8. Mahavir Prasad went up in revision before the Deputy Director of Consolidation and urged that in the circumstances of the case the Consolidation Officer had no jurisdiction to condone the delay and to entertain belated objections filed by Ibrahim. The Deputy Director held that although Notification under Section 4 of the U. P. Consolidation of Holdings Act was issued in 1963, Ibrahim being minor could not protect his rights. Circumstances of the case indicate that a number of self appointed guardians filed civil suits on his behalf and they even went up to the High Court for declaration of their right to act as Ibrahim's guardian. According to him the Settlement Officer was justified in observing that in case Mahavir Prasad had any grievance against the order of the Consolidation Officer condoning the delay in filing the objections he should have gone up in revision at that state and that it was not open to the appellate Court to deal with this controversy. Accordingly he also condoned the delay in filing the objections, by Ibrahim.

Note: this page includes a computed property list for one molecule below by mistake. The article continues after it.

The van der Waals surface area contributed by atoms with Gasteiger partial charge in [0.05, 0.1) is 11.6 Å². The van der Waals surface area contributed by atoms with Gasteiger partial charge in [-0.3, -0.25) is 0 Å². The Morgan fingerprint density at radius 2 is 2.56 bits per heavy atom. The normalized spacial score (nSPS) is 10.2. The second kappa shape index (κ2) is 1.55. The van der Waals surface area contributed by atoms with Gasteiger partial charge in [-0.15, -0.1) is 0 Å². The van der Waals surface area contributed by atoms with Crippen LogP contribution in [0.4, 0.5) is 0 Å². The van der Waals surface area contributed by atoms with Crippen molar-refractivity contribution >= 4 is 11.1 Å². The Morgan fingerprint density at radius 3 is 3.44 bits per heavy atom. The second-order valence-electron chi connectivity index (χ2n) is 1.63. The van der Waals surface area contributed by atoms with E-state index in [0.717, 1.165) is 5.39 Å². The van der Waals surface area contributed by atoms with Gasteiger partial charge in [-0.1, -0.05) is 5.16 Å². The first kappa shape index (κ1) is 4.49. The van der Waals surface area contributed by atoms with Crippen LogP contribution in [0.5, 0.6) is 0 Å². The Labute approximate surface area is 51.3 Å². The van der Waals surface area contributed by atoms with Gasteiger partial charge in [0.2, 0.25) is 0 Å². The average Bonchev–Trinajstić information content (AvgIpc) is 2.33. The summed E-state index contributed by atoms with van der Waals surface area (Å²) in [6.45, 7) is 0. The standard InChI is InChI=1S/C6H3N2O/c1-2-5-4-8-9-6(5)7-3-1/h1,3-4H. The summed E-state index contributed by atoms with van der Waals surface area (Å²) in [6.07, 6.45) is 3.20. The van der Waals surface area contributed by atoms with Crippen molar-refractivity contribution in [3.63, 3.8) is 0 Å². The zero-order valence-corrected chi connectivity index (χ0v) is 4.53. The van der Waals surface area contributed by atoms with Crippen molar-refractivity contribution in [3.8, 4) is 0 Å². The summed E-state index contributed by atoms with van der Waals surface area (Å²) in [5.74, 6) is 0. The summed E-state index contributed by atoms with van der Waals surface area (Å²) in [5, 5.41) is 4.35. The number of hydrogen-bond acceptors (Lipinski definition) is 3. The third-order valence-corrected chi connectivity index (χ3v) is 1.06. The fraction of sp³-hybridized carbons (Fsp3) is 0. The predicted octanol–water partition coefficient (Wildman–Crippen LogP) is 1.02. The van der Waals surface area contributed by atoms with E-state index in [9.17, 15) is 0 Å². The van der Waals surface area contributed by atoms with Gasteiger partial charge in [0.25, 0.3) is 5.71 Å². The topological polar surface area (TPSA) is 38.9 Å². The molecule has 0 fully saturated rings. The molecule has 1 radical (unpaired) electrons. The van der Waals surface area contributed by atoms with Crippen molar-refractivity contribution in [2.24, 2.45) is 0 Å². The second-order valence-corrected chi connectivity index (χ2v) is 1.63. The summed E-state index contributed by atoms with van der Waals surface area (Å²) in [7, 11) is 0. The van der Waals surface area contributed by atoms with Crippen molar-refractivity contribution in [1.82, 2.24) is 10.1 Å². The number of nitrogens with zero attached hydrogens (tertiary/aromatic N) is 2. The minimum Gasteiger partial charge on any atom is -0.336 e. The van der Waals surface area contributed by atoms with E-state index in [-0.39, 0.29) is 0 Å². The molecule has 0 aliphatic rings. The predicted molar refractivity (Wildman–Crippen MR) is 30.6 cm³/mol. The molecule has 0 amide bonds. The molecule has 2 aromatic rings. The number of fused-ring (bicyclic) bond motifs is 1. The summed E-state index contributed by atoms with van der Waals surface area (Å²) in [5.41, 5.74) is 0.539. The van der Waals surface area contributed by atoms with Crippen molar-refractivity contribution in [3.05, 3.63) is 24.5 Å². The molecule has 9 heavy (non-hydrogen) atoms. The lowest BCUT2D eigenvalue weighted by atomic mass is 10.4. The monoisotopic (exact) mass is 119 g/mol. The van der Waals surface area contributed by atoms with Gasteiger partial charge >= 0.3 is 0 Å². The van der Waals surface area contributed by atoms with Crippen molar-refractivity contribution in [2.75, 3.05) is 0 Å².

9. The Deputy Director however came to the conclusion that Ibrahim had become major in the year 1965. He was definitely major when on 23rd February, 1966 he filed the compromise in suit No. 326 of 1958 and got the same dismissed. Learned counsel for Ibrahim conceded before him that he was major on 23rd February 1966, There was nothing suspicious in the application dated 23rd of February 1966 moved by Ibrahim. It had been wrongly disbelieved by the Settlement Officer when Ibrahim filed this application on 23rd of February, 1966 the Civil Court had no option but to dismiss the suit and to pass a decree in accordance with the prayer made therein. That agreement is binding on the parties and so long as the decree passed on its basis is not set aside, it would operate as res judicata and the claim made by Ibrahim cannot be sustained. In the result the revision filed by Mahavir Prasad was allowed and the objection filed by Ibrahim was dismissed.